We incorporate two structural shocks associated with balance sheets of both the financial and nonfinancial firms in a medium scale New Keynesian dynamic stochastic general equilibrium (DSGE) model. The structural shocks in the model are assumed to possess stochastic volatilities with a leverage effect. Then, we estimated the model using a data-rich estimation method and utilized up to 40 macroeconomic time series. We found the following three pieces of empirical evidence in the Great Recession (Dec. 2007–Jun. 2009) worsened further by the collapse of Lehman Brothers in September 2008. First, the net-worth shock of financial firms had gradually declined prior to a huge decrease of net-worth of nonfinancial firms. Second, the net worth shock of nonfinancial firms accounted for large weight of the business cycles after the Great Recession, in terms of the data-rich approach with the SV of structural shocks, unlike the standard DSGE model. Third, the Troubled Asset Relief Program would have immediately worked to improve balance sheets of financial institutions, although it would not have stopped worsening those of the corporate sector for a while.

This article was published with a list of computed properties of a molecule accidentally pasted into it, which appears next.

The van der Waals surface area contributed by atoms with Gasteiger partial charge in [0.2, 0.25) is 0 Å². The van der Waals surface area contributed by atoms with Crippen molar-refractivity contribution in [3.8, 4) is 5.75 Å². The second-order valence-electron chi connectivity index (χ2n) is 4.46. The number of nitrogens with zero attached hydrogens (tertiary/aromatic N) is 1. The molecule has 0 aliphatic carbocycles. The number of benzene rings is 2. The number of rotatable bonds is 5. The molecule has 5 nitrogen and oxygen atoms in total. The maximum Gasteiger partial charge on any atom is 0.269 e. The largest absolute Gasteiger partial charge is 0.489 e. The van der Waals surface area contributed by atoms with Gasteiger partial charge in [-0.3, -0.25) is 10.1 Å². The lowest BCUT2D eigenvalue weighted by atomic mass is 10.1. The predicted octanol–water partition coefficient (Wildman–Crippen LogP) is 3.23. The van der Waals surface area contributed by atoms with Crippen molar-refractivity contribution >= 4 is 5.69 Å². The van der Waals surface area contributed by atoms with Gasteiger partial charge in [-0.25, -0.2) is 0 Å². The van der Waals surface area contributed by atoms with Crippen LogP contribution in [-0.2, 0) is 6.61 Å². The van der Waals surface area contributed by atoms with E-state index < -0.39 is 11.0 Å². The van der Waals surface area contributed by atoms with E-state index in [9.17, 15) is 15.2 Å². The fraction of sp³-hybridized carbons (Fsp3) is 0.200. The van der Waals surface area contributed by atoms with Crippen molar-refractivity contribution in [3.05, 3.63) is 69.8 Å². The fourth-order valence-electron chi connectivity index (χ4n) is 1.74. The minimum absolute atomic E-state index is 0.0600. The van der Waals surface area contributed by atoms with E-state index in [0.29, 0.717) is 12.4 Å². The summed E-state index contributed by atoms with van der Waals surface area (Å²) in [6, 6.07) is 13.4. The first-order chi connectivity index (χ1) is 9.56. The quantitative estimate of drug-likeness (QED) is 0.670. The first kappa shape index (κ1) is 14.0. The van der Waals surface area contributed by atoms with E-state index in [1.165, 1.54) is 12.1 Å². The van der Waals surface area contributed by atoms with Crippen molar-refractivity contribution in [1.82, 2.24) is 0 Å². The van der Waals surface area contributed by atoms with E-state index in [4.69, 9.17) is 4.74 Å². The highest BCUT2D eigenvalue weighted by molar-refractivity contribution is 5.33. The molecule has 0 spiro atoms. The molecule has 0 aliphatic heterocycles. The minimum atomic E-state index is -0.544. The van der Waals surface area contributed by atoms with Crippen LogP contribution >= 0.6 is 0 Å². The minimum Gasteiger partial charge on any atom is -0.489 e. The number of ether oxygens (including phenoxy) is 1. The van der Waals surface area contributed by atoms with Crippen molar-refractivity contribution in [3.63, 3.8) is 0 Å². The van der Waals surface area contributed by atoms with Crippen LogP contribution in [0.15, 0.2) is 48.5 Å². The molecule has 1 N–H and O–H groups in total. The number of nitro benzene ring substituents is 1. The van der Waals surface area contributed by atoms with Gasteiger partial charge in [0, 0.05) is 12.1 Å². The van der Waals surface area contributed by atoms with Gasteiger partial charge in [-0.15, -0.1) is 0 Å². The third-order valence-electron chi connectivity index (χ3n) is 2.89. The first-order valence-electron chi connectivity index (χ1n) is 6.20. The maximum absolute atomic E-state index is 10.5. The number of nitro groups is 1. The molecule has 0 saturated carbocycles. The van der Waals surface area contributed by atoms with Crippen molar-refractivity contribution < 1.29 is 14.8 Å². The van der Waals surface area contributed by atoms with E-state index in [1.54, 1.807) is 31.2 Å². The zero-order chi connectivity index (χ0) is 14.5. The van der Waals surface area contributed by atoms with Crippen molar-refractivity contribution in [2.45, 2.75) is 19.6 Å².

Part of the book: Financial Crises